Common senseless in Seattle

IT WAS A LARGE, AND FOR THE MOST PART, PEACEFUL CROWD THAT LOCKED OUT WORLD TRADE ORGANIZATION (WTO) ministers from their triennial meeting in Seattle last November, focusing a rare public spotlight on what is one of the world's most powerful policymaking bodies. Some of these protesters confused grassroots resistance with mindless acts of window-smashing vandalism, and Seattle police replied with generous disbursements of tear gas, pepper spray, and rubber projectiles.

The Seattle demonstrators simply offered a bit of wisdom to the WTO: Put people before profits.

  While the fracas in the streets predictably distracted the television media, what was perhaps most interesting about the demonstration coverage was the hostile and ultimately misleading response of media "opinion makers." After the summit ended in bureaucratic and municipal disarray, a phalanx of media editorialists held forth against the demonstrators, suggesting they stick to tree hugging and community organizing while the weighty matters of global trade and the fate of the earth is resolved by the world's better-informed professional realists.

Mainstream commentators were quick to assail the protectionist and isolationist views supposedly harbored by demonstrators, charging them with attempting to stop trade or romanticizing the "failed" strategies of socialist economies. Only the vibrant economic growth encouraged by free trade, they said, can rid the world of the poverty and human deprivation protestors deplored. Here the pundits performed a neat rhetorical sleight of hand, attacking extreme positions that the majority of those protesting in Seattle didn't really hold in order to discredit the truths they were trying to articulate.

In reality, there were likely few demonstrators who sincerely want to see an end to global trade, few who believe this vast interconnection of economies and state systems known as globalization should somehow be ended. Globalization is a cultural and technological reality that cannot be turned back. The demonstrators themselves, an international amalgam of different people, cultures, and interests, were a primer of globalization in positive action. And the planet is truly in a calamitous state if the only economic models before us remain an unrestrained capitalism or a soul-quenching socialism. The world—and our choices—are more complex than that.

Ultimately the folks who campaigned against the WTO in Seattle simply offered a bit of wisdom to its dedicated followers of economic fashion: Put people before profits. Why was this message so hard for media and government elites to hear?

The sensus fidelium, or "sense of the faithful," is a time-honored recognition within the Catholic Church that truth does not always have to trickle down from above. A broad understanding of the sensus fidelium suggests that sometimes the people can be trusted to hold the truth of things, and it becomes the hierarchy's turn to listen.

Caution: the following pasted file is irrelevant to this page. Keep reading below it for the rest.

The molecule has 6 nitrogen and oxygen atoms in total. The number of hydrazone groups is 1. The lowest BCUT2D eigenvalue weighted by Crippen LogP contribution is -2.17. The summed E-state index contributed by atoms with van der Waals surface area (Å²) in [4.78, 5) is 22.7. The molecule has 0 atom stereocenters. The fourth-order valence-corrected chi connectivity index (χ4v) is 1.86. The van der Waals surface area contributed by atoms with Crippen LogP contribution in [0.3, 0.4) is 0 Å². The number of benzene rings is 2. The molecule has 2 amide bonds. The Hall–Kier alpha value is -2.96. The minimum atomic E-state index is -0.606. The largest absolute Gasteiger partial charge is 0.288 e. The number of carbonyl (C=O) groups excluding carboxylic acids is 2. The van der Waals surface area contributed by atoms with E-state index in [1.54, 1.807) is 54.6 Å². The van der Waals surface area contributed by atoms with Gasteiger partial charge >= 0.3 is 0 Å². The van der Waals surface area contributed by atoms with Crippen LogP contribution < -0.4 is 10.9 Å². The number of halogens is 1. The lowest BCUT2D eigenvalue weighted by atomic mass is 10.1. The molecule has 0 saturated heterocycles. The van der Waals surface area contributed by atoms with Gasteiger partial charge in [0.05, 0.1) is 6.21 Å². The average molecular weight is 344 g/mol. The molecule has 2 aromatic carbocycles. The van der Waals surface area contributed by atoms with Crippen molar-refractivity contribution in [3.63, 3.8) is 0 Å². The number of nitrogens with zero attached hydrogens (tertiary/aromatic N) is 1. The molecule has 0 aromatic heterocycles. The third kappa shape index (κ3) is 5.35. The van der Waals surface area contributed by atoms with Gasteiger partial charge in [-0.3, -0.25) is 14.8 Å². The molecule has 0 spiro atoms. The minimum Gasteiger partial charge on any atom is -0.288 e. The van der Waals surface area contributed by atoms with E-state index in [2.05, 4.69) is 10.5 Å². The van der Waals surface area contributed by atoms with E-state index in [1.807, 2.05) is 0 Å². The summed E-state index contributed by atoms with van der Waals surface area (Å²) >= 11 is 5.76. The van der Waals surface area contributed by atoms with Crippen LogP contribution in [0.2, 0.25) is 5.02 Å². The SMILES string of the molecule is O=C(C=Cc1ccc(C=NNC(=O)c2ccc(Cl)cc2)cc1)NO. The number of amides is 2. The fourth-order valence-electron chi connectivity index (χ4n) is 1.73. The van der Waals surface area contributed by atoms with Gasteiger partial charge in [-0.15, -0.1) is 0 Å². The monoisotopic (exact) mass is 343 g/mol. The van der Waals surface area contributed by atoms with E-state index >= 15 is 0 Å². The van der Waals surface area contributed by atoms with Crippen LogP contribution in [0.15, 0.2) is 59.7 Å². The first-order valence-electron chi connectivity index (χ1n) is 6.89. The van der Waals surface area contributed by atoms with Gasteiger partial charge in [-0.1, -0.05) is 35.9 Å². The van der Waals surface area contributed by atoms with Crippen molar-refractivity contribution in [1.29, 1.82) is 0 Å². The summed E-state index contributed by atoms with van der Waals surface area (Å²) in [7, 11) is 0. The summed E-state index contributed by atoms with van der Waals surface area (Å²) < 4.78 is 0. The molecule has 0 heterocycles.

But, as Catholics know, it can take a long time for the church to grasp the common sense the People of God attempt to offer; sometimes it never does. That experience might be something the folks who protested outside the closed doors of the WTO might bear in mind as they endure the criticism of their supposed naivete.

After a lengthy, U.S.-led campaign to make the world safe for neoliberalism, Seattle was profound evidence that not everybody was ready to receive this economic wisdom from above. Here was a display of a secular sensus fidelium that made government and media nervous. While free-market advocates have long wooed Americans with promises of expanded wealth and improved living standards, many have duly noted free trade's contribution, not to the end of global poverty and human deprivation, but to vast social dislocations, the growth of low-wage service jobs, and the global flattening of cultural expression.

The folks who peaceably demonstrated in Seattle have seen the net effect of the globalization constructed through the intercession of entities such as the WTO, a globalization that elevates free trade to an idolatry and subjugates humankind to corporate and economic interest. They have watched the growing disparities in wealth distribution, the antidemocratic concentration of political power and communications media, and the ecological degradation it has engendered.

The battle in Seattle was not a Luddite's call to end trade, but civic society's warning that it will have a role, not in ending trade and globalization, but in determining the kind and pace of trade and globalization, asserting its right to help define a trade system that places human dignity and economic and ecological sustainability above profit maximization.

By Kevin Clarke, managing editor of online products at Claretian Publications in Chicago.

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